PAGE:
It's one thing to have innovation ideas and concepts about future offices, quite another to actually build some in order to test those ideas and what they might mean for clients, design teams, contractors and facilities managers. David Churcher reveals the ambitious plan.
The Modern Built Environment Knowledge Transfer Network (MBE KTN)] has established a working group to develop the idea of specifying and building one or more concept offices. These would be used to test emerging technologies and innovative products that deliver more adaptable, more energy-efficient and more resource-efficient office spaces.
The offices are intended to be occupied by owners or tenants so that the performance of the technologies can be assessed under real-world conditions. The intended outcome of the project is to have live facilities that can be visited by clients and project teams, in a controlled way, to get real feedback on the performance of new technologies and products.
The concept office project will assess the specification, design, installation and commissioning processes, as well as performance in use in terms of occupant satisfaction, running costs, maintenance requirements and recyclability.
The working group is led by Davida Hamilton at DEGW. Other participants include Foreman Roberts, WSP Group, Gardiner & Theobald, Skanska, Cordless Group, Arup, Sheppard Robson and Thorn Lighting.
Interest in demonstrating innovation and transferring technology from the research community to the business supply chain has also been expressed by a number of supporting organisations, including the Technology Strategy Board, the Commission for Architecture and the Built Environment, and the British Council for Offices.
Why concept offices?
As much of the office space that will be with us for the next 30 years has already been built, it is vital that the project demonstrates innovations that can be incorporated into office refits and building refurbishments. In addition, technologies that represent different degrees of risk need to be incorporated into each separate concept office, so that they address both evolutionary and revolutionary change.
At the time of writing, the working group is considering which technologies and innovations could be incorporated into each concept office, bearing in mind that the purpose is to showcase components and technologies that are either not yet in commercial production, or that have just entered the market.
Conceptual offices are not new of course. Since 1991, Living Tomorrow demonstration buildings for the office and homes of the future have been constructed and demonstrated to the world on a regular basis. Living Tomorrow started in Brussels and has also built a facility in Amsterdam.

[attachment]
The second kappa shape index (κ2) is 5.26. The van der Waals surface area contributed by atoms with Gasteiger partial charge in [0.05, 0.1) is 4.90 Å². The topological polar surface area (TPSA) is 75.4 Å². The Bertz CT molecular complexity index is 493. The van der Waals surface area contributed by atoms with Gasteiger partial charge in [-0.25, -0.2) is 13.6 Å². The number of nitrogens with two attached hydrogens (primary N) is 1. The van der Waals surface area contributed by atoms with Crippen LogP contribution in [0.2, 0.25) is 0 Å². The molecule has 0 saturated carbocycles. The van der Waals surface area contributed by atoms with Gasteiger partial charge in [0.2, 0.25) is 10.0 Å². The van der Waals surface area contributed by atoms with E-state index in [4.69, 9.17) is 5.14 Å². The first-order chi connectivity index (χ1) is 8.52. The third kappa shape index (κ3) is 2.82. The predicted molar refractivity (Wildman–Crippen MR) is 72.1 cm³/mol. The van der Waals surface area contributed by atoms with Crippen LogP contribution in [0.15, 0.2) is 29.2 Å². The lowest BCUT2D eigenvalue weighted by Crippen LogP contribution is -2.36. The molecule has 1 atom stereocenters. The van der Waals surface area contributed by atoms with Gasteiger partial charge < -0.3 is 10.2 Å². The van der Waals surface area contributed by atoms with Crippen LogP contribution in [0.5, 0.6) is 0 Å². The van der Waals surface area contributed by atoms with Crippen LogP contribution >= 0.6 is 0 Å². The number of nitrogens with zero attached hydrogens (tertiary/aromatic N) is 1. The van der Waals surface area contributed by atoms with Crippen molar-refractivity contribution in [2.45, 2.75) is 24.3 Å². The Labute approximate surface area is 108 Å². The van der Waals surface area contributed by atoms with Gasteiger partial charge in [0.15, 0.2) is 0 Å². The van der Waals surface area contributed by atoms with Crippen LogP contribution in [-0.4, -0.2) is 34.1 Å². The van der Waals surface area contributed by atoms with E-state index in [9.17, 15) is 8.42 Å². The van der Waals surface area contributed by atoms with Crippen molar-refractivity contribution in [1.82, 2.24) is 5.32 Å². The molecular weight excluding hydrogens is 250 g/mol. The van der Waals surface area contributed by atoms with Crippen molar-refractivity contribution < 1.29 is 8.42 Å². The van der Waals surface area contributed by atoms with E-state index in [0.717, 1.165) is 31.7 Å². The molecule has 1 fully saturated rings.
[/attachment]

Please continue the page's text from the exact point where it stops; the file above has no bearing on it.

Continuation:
The participants are usually product manufacturers who use Living Tomorrow to gather market reaction to their new products. The MBE KTN concept offices will be more focused on what emerging ideas could be incorporated into offices rather than testing products that are already launched into their respective markets. The initiative will also be considering technologies that affect structural design, building services and climate control, and fixtures and fittings.
In order to predict the technologies and innovations that will be appropriate for a concept office, the project team will incorporate ideas on how office spaces are likely to be used in the future. Some of the trends in office use were raised by Glen Irwin, sustainability director at Foreman Roberts, at a MBE KTN presentation in 2007. Glen drew attention to the changing use of office space away from ranks of individually-allocated desks towards spaces that will be used for meeting with clients and colleagues, with more facilities on tap for increasingly time-pressured workers.
Some of the drivers will be technological, as functionality of mobile phones and laptops improves. Other drivers will be environmental and social, as office workers increasingly avoid rush-hour commuting or long-distance travel. The effects of these trends will be felt by organisations running office-based businesses, which, in turn, will affect the economic performance of UK plc. For this reason if no other, solutions need to be found and their practicality and performance demonstrated to clients and designers alike.
For more information contact BSRIA:
Tel: +44 (0) 1344 465600
or visit the MBE KTN web site.